It’s almost my birthday, and my mother needs ideas for a present. She loves books and book-shopping, so I go straight to my Goodreads list, thinking, Easy! I’ll just grab two or three titles and email them to her.
There are currently 98 books I’ve earmarked as “Want to Read” on my virtual bookshelf there. Of course I haven’t arranged them in any way, but there aren’t so many that I can’t just go through them. So I start.
As I scroll, I begin to realize that, with few exceptions, everything under “My Books” is either a memoir about death, grief, or coping or a self-help-ish volume about death, grief, or coping or a craft book about writing about death, grief, or coping. There are a handful of stories about siblings, which are related to some of my personal experiences of death, grief, and coping.
Mom knows I write and read about loss and bereavement, but it isn’t a topic she’s very interested in (read: avoids vehemently) despite/because of our shared foundational loss (my brother who fell off a mountain). I know she finds what I do depressing, something she’d rather not focus on. And she isn’t drawn to hard stories the way I have always been. Like many, my mom reads for escape, to get away from life’s miseries, not to look right at them. On purpose.
Going back to the list: There are a couple of books about music tucked in there, though one of those is Elvis Costello’s memoir — and he’s got cancer, so… Carrie Fisher’s memoir is there, too. Of course, it’s about alcoholism and bipolar disorder, and well, she’s dead now. There’s a journalist’s tale of America’s opioid crisis, a true story of rape in the military, a graphic memoir about race and identity, a part fiction/part nonfiction tome surrounding pedophilia.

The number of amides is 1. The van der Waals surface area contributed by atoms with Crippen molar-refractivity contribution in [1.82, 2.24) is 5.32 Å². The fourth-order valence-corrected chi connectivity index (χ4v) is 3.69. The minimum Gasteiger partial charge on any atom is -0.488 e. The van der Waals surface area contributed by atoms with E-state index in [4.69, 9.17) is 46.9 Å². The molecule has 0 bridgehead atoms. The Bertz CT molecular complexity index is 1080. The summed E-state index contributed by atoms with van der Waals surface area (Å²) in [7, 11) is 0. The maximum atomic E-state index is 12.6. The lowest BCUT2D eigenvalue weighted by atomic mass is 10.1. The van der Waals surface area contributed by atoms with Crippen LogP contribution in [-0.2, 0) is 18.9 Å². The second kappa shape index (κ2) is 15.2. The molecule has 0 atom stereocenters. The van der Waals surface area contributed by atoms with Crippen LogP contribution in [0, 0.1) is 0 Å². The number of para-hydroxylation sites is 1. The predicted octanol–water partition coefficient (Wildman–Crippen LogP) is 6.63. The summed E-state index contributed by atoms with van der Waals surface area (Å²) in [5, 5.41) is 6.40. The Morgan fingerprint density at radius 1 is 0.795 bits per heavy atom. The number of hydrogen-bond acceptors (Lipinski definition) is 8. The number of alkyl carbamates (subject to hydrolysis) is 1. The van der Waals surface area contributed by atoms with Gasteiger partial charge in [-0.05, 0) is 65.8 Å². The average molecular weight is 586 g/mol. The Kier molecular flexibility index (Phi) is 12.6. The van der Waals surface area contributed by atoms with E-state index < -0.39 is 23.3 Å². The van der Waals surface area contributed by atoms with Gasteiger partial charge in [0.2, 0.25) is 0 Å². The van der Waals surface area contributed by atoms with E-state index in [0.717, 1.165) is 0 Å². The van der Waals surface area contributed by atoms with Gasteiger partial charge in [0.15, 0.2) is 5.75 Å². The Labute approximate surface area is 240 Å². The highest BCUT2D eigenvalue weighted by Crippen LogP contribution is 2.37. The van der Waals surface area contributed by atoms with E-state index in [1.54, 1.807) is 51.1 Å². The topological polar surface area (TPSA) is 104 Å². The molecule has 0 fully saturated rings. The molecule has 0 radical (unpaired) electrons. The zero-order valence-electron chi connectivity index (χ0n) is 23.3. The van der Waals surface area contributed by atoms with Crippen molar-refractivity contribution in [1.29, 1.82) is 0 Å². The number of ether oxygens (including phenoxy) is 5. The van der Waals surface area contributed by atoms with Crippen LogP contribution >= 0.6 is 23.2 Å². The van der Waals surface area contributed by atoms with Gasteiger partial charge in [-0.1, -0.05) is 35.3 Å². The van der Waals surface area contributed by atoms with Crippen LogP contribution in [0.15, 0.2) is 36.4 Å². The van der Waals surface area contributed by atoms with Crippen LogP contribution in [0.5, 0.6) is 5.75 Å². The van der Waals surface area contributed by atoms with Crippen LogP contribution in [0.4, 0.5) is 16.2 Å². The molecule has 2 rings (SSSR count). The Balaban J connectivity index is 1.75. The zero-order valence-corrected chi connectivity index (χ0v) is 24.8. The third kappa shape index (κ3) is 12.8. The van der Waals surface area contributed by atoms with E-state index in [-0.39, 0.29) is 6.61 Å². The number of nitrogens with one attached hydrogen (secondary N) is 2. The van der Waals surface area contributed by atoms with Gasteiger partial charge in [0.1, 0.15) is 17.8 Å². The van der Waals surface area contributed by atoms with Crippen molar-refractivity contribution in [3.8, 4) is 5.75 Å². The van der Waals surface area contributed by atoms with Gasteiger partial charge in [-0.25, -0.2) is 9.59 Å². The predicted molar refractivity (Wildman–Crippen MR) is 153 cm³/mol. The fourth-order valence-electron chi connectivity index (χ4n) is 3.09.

I knew I gave up a lot of fiction reading, but jeez. The one novel in there that might interest her has a story line that ends up focusing on AIDS. Not exactly a beach read. Mom likes to read reviews, so she won’t just purchase a book and send it to me without fully inspecting the contents. She will study it, and by extension, worry about me.
Wait, I see something different! It’s a memoir about living with… chronic anxiety. Maybe not. Oh, an anthology! That could be good. Aiyiyi, it’s all essays about not wanting to have kids. And, I sincerely can’t make up this one, What My Mother and I Don’t Talk About: Fifteen Writers Break the Silence.
When I’m about to give up and ask for a new pair of earrings, I finally find one option (why did I ever think two or three would be possible?): West with the Night, the autobiography of Beryl Markum, “aviator, racehorse trainer, beauty—and her life in the Kenya of the 1920s and ’30s.” Mom knows I love reading adventure stories (despite the reasons why), and she loves feminist women. As it happens, my mom owns and loves this book. Phew.
It’s an interesting kind of portrait, one’s bookshelf, virtual or made of solid oak. Mine certainly says a lot about me — at least right now, at this time in my life — a snapshot of my fears, loves, questions, curiosities, and neuroses.
When you rifle through your collection, what does it say about you? To you?